Sprite Programming

This article is intended to be a complete overview of how to design and display sprites on Amiga. It's written for OCS and for upwards compatibility with ECS and AGA (which offer border control, subpixel precision, and wider sprites).

What are Amiga sprites?

Up to 8 overlays that can each be 16 pixels wide and as tall as the display window and moved independently.

Bomb Jack Beer Edition, a game by McGeezer. Here, the player is a 15 color sprite, the P disc is a 3 color sprite, and the enemies are Blitter Objects.


Regardless of screen mode, X and Y Positions are written in low resolution (LORES) into two control words per sprite channel.
Even LORES can be higher and wider than 256, so 9 bits are required for both. The top 8 bits (X/2) are written to SPRxPOS, with bit 0 (X&1) written to SPRxCTL - but for Start/Stop Y, the bottom 8 bits (X&255) are written to both, with their 9th bit (X&256) written to two bits in SPRxCTL.
Sprite positions also follow VHPOS, which means they are offset from bitmap coordinates. Add (DDFSTRT+8)*2 to X, and DIWSTRT to Y to match screen coordinates.
All positions are valid, except:
  • SPRxPOS X=0 hides the sprite
  • SPRxPOS X=1..4 displays the sprite in the right border
  • Y<25 (19 NTSC)
  • Y>311 (261 NTSC)


Sprites can be displayed in DMA mode and non-DMA mode interchangeably.
For each valid scanline, a sprite's pixels (SPRxDATA/B) will show only if bitplane DMA is enabled and that line (VPOS) is between its Start Y and Stop Y. Sprite DMA itself (SPREN bit in DMACON) does not have to be on.

DMA behavior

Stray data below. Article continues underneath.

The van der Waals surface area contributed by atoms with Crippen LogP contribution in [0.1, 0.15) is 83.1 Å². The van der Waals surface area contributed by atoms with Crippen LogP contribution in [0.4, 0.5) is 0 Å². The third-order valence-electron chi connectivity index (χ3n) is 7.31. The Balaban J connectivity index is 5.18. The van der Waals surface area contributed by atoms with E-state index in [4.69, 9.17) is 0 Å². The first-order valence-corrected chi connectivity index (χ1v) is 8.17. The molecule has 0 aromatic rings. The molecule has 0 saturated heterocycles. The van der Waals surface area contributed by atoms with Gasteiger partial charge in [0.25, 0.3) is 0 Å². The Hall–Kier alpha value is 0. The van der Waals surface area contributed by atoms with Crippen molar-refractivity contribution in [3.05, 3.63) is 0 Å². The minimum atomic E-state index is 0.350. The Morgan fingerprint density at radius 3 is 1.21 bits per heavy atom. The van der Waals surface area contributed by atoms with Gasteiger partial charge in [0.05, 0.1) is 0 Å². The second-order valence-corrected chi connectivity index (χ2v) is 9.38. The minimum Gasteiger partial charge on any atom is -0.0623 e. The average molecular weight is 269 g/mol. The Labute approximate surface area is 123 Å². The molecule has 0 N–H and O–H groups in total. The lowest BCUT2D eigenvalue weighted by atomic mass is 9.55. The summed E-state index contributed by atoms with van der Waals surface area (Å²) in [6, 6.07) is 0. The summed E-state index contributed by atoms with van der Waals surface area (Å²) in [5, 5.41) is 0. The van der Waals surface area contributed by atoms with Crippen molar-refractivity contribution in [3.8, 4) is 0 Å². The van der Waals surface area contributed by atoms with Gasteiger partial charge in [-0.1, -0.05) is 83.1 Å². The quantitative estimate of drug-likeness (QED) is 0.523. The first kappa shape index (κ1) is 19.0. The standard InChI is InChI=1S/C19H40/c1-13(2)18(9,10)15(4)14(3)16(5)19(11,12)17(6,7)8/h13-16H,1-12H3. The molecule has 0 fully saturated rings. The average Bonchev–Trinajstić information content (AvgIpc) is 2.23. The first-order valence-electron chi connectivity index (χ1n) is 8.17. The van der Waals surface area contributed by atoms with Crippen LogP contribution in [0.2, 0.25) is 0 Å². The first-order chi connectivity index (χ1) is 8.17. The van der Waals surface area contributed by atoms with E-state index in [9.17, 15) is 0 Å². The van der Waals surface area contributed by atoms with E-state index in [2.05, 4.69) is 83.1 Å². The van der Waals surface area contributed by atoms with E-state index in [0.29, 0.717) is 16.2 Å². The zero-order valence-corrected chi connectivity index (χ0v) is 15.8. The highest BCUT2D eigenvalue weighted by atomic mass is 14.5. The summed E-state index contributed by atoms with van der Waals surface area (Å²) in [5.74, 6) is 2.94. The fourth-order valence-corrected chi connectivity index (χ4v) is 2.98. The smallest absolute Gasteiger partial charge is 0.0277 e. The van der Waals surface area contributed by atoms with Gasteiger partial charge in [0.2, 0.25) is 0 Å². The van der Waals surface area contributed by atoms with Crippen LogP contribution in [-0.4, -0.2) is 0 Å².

Control words for all sprites are prefetched during vertical blanking, before first valid scanline 25 (19 NTSC). When VPOS=Start Y, the data words for that sprite will be fetched at HPOS $15..$34.
The control words can be updated at any time for DMA and non-DMA sprites until the first data words for that sprite is fetched. Updating them after the data words on each line have been displayed and before HPOS $15 results in a 1-line gap.

Non-DMA behavior

If Sprite DMA is off, data words can be written directly, SPRxDATA arming the sprite thus repeating both words vertically until bitplanes are turned off (e.g. by DIWSTOP) or a write to SPRxCTL disarms the sprite.

Overscan and Clipping

Sprites are automatically clipped horizontally and vertically by DIWSTRT/STOP and vertically by bitplanes being on. Bitplane DMA is activated by setting BPLCON0 >=$1000 or a write to BPLxDAT each scanline. It's deactivated by DIWSTOP, a write of $200 to BPLCON0, or a write to DMACON.
Sprites are not clipped by DDFSTRT/STOP, and can thus be displayed in the border if DIW is larger than DDF. (If an OCS Denise is used however, you must decrease DDFSTRT or write to BPLxDAT each scanline.)